In fact, the WHO states that alcohol is a causal factor in more than 200 kinds of injury and diseases, including breast cancer, pancreatitis, and heart disease. In some cases the percentage of ailments linked to heavy alcohol consumption are dramatically high: 48% of cases of liver cirrhosis and 39% of physical injuries are caused by drink. Even when it is not directly responsible for a specific condition, habitual alcohol consumption weakens the immune system and can dramatically speed up the course of an infectious illness caused by a pathogen, such as tuberculosis or HIV/AIDS.


The WHO recommends educational campaigns to make the public more aware of the risks of alcohol, especially how it can contribute to the disease progression of dozens of conditions most of us would not have imagined could be worsened by a tipple, such as cancer. The WHO suggests higher taxes should be imposed to cut down on heavy drinkers – but taxes and public education campaigns did little to cut down on smoking. People understand the risks, and many still crave the hit of a nicotine. It was only when vaping hit the scene that many people have been able to easily ditch burning tobacco, because they have a desirable and far more sensible alternative in vaping.


Most people want to enjoy the benefits of a drink without the risks of accidentally becoming too inebriated, or suffering the long-term cumulative effects of ingesting a substance that is inherently toxic. Which is why it is so important not just to “drink aware”, but to drink differently: to have a genuine adult alternative at your local pub that offers all the benefits, without the drawbacks.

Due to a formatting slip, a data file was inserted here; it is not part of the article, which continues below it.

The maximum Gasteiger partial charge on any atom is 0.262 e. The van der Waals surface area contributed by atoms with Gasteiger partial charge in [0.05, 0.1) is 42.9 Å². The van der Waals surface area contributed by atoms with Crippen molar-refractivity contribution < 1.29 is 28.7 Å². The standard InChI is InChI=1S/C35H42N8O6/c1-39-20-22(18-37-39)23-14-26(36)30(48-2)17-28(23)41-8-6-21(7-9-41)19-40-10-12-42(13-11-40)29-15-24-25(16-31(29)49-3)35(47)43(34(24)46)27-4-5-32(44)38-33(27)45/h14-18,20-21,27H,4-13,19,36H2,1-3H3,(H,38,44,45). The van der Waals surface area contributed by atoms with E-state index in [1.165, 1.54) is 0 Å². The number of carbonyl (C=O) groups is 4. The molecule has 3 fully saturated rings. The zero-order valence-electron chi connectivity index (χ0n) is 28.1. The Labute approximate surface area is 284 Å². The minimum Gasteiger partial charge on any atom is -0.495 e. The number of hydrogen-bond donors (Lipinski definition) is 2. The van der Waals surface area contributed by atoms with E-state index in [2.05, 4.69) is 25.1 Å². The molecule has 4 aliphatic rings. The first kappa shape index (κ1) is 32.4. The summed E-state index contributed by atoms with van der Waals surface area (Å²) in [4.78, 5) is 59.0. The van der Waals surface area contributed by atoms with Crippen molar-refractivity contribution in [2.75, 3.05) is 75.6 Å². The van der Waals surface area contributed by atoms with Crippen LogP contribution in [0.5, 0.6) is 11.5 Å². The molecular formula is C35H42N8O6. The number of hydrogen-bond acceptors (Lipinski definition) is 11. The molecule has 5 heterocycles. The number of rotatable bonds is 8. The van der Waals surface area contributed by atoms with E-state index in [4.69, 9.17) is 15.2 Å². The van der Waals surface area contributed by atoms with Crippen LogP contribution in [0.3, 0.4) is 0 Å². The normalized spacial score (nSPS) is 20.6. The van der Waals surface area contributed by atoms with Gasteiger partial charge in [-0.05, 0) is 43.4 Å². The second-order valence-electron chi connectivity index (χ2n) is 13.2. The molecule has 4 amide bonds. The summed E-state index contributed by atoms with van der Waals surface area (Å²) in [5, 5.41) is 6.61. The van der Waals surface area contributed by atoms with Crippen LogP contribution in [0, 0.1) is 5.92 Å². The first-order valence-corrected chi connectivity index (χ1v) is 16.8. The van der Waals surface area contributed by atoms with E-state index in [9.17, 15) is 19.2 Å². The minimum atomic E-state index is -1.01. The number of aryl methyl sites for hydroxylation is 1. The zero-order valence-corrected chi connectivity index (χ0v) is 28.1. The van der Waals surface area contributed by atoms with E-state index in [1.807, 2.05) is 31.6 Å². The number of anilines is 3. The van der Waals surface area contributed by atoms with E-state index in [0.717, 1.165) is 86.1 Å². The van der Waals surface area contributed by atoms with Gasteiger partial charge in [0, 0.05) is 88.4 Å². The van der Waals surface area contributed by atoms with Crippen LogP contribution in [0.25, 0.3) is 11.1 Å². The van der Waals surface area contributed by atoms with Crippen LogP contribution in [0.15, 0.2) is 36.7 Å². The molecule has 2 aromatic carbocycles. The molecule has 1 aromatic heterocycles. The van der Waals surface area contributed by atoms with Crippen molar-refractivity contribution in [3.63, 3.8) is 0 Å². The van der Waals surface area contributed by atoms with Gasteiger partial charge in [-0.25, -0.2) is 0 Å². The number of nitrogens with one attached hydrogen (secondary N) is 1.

Today a fraction of Millennials smoke compared to their parents, largely because Vaping has completely transformed the way people consume nicotine. Imagine for a moment what a similar alternative to alcohol might look like – something that didn’t make you fat, destroy your liver, spawn cancers, impair judgment, or leave you feeling horrible the next day? What would it taste like? How might you drink it? Would it come in the form of a long relaxing pint, a bottle to be shared over dinner, or a quick shot for pep? What sort of ritual would it involve? Would you want a range of choices at a bar to share in a social setting, or would you want to select it from an array of options from a specialist emporium? What might life be like without “beer fear” – worrying about what you might have done before your memory tapped out? Imagine a year – or a lifetime – without the pain and regret of a blistering hangover.


What might our entire world be like without the bar brawls and foolish decisions that so many people make when indulging in excessive volumes of alcohol? What would the hospital A+E be like without the 70% of casualties attending due to alcohol? And what might the world be like for so many who want to get their lives back under control?


Is this something we should already be exploring?